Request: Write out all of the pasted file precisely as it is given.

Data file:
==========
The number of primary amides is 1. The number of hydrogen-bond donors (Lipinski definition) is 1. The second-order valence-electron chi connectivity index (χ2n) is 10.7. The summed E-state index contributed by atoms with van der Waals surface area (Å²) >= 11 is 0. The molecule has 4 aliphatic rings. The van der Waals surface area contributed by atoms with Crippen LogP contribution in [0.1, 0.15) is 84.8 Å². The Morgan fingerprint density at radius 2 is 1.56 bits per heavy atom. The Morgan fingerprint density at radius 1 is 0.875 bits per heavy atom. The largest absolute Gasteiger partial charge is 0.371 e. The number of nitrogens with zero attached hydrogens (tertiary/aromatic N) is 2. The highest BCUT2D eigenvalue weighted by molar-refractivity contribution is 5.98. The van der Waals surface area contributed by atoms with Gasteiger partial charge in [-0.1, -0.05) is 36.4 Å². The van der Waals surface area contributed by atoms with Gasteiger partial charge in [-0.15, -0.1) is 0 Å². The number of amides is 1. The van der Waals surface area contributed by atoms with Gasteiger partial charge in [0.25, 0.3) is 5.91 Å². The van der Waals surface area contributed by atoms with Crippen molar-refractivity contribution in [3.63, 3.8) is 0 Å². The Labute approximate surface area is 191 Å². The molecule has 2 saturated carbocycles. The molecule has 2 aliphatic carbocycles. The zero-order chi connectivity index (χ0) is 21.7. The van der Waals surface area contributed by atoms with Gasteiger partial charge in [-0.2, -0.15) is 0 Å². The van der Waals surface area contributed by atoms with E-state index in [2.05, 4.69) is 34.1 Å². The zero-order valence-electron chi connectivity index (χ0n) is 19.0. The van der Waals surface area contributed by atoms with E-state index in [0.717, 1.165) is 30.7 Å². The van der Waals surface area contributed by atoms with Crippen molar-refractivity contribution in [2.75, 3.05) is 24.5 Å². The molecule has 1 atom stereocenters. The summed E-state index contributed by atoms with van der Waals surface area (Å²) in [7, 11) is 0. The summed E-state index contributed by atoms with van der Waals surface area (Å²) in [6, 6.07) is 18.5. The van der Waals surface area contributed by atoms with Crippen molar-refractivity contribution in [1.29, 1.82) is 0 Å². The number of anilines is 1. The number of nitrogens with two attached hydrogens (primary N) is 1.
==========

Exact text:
The number of primary amides is 1. The number of hydrogen-bond donors (Lipinski definition) is 1. The second-order valence-electron chi connectivity index (χ2n) is 10.7. The summed E-state index contributed by atoms with van der Waals surface area (Å²) >= 11 is 0. The molecule has 4 aliphatic rings. The van der Waals surface area contributed by atoms with Crippen LogP contribution in [0.1, 0.15) is 84.8 Å². The Morgan fingerprint density at radius 2 is 1.56 bits per heavy atom. The Morgan fingerprint density at radius 1 is 0.875 bits per heavy atom. The largest absolute Gasteiger partial charge is 0.371 e. The number of nitrogens with zero attached hydrogens (tertiary/aromatic N) is 2. The highest BCUT2D eigenvalue weighted by molar-refractivity contribution is 5.98. The van der Waals surface area contributed by atoms with Gasteiger partial charge in [-0.1, -0.05) is 36.4 Å². The van der Waals surface area contributed by atoms with Gasteiger partial charge in [-0.15, -0.1) is 0 Å². The number of amides is 1. The van der Waals surface area contributed by atoms with Gasteiger partial charge in [0.25, 0.3) is 5.91 Å². The van der Waals surface area contributed by atoms with Crippen molar-refractivity contribution in [3.63, 3.8) is 0 Å². The Labute approximate surface area is 191 Å². The molecule has 2 saturated carbocycles. The molecule has 2 aliphatic carbocycles. The zero-order chi connectivity index (χ0) is 21.7. The van der Waals surface area contributed by atoms with Gasteiger partial charge in [-0.2, -0.15) is 0 Å². The van der Waals surface area contributed by atoms with E-state index in [2.05, 4.69) is 34.1 Å². The zero-order valence-electron chi connectivity index (χ0n) is 19.0. The van der Waals surface area contributed by atoms with E-state index in [0.717, 1.165) is 30.7 Å². The van der Waals surface area contributed by atoms with Crippen molar-refractivity contribution in [2.75, 3.05) is 24.5 Å². The molecule has 1 atom stereocenters. The summed E-state index contributed by atoms with van der Waals surface area (Å²) in [7, 11) is 0. The summed E-state index contributed by atoms with van der Waals surface area (Å²) in [6, 6.07) is 18.5. The van der Waals surface area contributed by atoms with Crippen molar-refractivity contribution in [1.29, 1.82) is 0 Å². The number of anilines is 1. The number of nitrogens with two attached hydrogens (primary N) is 1.